And in your wildest did you become
the one with the lamp, the sister dear
to me and them and postage stamps,
famed as the one who cleaned up dirt?
Look how the mud weighs down my skirt
where men they rot. I hear their shrieks, their filthy moans.
You will not spot me flinch, although
I was not born for flies and clots.
I trimmed the lilac, I snapped the thread, the curate
called, I went to bed in sheets Rose laid,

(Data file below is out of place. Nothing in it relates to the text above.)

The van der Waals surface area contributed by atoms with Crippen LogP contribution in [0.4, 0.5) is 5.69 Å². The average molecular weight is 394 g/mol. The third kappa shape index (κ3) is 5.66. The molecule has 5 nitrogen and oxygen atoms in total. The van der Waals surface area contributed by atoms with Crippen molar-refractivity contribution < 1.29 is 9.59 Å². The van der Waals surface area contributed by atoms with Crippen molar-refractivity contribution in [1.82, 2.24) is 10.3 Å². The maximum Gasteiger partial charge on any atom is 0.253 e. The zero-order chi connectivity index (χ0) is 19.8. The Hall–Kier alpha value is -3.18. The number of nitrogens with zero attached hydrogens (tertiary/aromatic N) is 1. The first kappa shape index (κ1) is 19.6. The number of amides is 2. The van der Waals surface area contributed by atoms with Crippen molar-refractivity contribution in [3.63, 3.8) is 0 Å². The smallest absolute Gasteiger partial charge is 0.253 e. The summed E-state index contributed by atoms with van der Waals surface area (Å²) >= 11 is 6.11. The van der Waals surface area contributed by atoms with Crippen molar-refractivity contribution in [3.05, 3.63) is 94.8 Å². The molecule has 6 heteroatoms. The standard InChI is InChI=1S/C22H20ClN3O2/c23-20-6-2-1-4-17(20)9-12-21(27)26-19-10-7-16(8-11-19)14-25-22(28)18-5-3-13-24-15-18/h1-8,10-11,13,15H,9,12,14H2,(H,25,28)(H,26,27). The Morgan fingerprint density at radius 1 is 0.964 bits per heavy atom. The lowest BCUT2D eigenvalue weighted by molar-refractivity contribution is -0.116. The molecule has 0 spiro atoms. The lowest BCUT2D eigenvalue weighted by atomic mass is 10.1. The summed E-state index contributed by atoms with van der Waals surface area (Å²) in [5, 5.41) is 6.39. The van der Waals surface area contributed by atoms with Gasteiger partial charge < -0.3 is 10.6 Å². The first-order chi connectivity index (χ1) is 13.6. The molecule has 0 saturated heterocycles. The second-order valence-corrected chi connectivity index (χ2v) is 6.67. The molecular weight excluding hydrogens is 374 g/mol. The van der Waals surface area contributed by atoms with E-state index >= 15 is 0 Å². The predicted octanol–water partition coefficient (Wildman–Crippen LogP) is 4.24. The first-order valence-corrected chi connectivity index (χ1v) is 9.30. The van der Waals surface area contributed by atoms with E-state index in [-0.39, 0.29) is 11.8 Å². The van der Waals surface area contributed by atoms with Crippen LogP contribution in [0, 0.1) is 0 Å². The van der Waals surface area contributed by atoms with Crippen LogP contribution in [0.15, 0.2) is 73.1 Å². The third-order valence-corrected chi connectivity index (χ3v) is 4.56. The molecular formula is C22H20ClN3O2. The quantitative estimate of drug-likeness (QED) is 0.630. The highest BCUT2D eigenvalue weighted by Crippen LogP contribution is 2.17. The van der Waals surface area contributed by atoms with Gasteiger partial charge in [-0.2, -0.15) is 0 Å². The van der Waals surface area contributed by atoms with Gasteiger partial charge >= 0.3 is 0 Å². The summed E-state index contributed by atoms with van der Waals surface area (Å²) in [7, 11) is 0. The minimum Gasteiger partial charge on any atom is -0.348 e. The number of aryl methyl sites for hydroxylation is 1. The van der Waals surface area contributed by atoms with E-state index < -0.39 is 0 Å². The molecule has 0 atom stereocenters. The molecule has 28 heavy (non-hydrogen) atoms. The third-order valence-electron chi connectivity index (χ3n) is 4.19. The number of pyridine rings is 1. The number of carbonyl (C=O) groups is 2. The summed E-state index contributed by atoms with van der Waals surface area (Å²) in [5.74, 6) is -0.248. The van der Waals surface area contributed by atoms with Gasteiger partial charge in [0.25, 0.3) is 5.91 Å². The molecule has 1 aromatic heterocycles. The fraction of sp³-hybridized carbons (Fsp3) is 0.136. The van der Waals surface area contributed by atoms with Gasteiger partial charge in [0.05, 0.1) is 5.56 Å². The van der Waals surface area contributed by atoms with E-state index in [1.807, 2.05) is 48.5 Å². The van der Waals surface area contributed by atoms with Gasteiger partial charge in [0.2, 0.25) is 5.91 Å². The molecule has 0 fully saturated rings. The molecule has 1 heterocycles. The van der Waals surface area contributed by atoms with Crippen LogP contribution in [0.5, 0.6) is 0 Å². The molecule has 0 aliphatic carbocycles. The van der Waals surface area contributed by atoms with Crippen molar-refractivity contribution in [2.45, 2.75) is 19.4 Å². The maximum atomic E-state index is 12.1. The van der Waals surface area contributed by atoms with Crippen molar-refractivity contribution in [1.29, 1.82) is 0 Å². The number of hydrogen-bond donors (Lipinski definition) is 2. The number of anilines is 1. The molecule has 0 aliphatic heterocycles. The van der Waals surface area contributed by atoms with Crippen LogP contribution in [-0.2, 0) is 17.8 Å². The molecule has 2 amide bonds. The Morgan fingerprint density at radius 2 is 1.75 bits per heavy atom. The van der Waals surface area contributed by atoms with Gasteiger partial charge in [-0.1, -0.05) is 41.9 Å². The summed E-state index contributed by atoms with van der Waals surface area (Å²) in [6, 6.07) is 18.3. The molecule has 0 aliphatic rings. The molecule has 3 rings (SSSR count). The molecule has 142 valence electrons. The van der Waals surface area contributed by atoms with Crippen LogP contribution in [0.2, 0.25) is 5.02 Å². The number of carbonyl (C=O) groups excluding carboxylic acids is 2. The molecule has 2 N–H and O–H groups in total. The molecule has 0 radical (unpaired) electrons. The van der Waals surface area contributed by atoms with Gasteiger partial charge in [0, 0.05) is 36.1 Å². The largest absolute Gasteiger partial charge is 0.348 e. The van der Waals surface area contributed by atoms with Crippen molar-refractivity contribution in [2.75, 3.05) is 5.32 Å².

read Ivanhoe. I watched the gate.
I sailed on a creaking ship. I did not let them see me sick.
These severed stumps, burnt limbs, dark death,
the soldiers with their brandied breath and nurses under covers
This love and all the rest I see. Discreet
I pinch my inside wrist and quench a nausea
of joy. A piece of luck has come my way. Luck
sour-smelling, sweetly-nursed. Armoured,
as in dreams of Boudicca or Joan of Arc,
this war has made me come unstuck.